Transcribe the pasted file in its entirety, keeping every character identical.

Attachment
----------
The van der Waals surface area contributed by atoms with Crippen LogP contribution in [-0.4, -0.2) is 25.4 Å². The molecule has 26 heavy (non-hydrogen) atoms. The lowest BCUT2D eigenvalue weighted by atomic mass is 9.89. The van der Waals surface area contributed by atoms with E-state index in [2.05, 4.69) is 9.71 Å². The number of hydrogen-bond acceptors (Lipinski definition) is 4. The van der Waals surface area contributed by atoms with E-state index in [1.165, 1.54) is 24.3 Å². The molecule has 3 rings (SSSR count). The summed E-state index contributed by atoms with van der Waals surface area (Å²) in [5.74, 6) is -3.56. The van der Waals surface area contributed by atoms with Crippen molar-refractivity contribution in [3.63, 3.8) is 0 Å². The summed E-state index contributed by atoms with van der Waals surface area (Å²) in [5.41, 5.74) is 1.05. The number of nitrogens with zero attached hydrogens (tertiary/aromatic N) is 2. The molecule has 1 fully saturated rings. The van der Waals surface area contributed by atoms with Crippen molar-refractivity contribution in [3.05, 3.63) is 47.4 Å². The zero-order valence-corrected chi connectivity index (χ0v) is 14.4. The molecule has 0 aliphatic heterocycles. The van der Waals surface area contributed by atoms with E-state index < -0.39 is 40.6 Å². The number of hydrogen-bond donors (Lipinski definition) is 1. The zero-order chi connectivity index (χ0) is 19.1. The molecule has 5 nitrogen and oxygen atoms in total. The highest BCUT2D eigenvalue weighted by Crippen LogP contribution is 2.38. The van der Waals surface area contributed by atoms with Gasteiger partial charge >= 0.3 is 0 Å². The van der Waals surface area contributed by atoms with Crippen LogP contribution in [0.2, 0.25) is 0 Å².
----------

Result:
The van der Waals surface area contributed by atoms with Crippen LogP contribution in [-0.4, -0.2) is 25.4 Å². The molecule has 26 heavy (non-hydrogen) atoms. The lowest BCUT2D eigenvalue weighted by atomic mass is 9.89. The van der Waals surface area contributed by atoms with E-state index in [2.05, 4.69) is 9.71 Å². The number of hydrogen-bond acceptors (Lipinski definition) is 4. The van der Waals surface area contributed by atoms with E-state index in [1.165, 1.54) is 24.3 Å². The molecule has 3 rings (SSSR count). The summed E-state index contributed by atoms with van der Waals surface area (Å²) in [5.74, 6) is -3.56. The van der Waals surface area contributed by atoms with Crippen molar-refractivity contribution in [3.63, 3.8) is 0 Å². The summed E-state index contributed by atoms with van der Waals surface area (Å²) in [5.41, 5.74) is 1.05. The number of nitrogens with zero attached hydrogens (tertiary/aromatic N) is 2. The molecule has 1 fully saturated rings. The van der Waals surface area contributed by atoms with Crippen molar-refractivity contribution in [3.05, 3.63) is 47.4 Å². The zero-order valence-corrected chi connectivity index (χ0v) is 14.4. The molecule has 0 aliphatic heterocycles. The van der Waals surface area contributed by atoms with E-state index < -0.39 is 40.6 Å². The number of hydrogen-bond donors (Lipinski definition) is 1. The zero-order chi connectivity index (χ0) is 19.1. The molecule has 5 nitrogen and oxygen atoms in total. The highest BCUT2D eigenvalue weighted by Crippen LogP contribution is 2.38. The van der Waals surface area contributed by atoms with Gasteiger partial charge >= 0.3 is 0 Å². The van der Waals surface area contributed by atoms with Crippen LogP contribution in [0.2, 0.25) is 0 Å².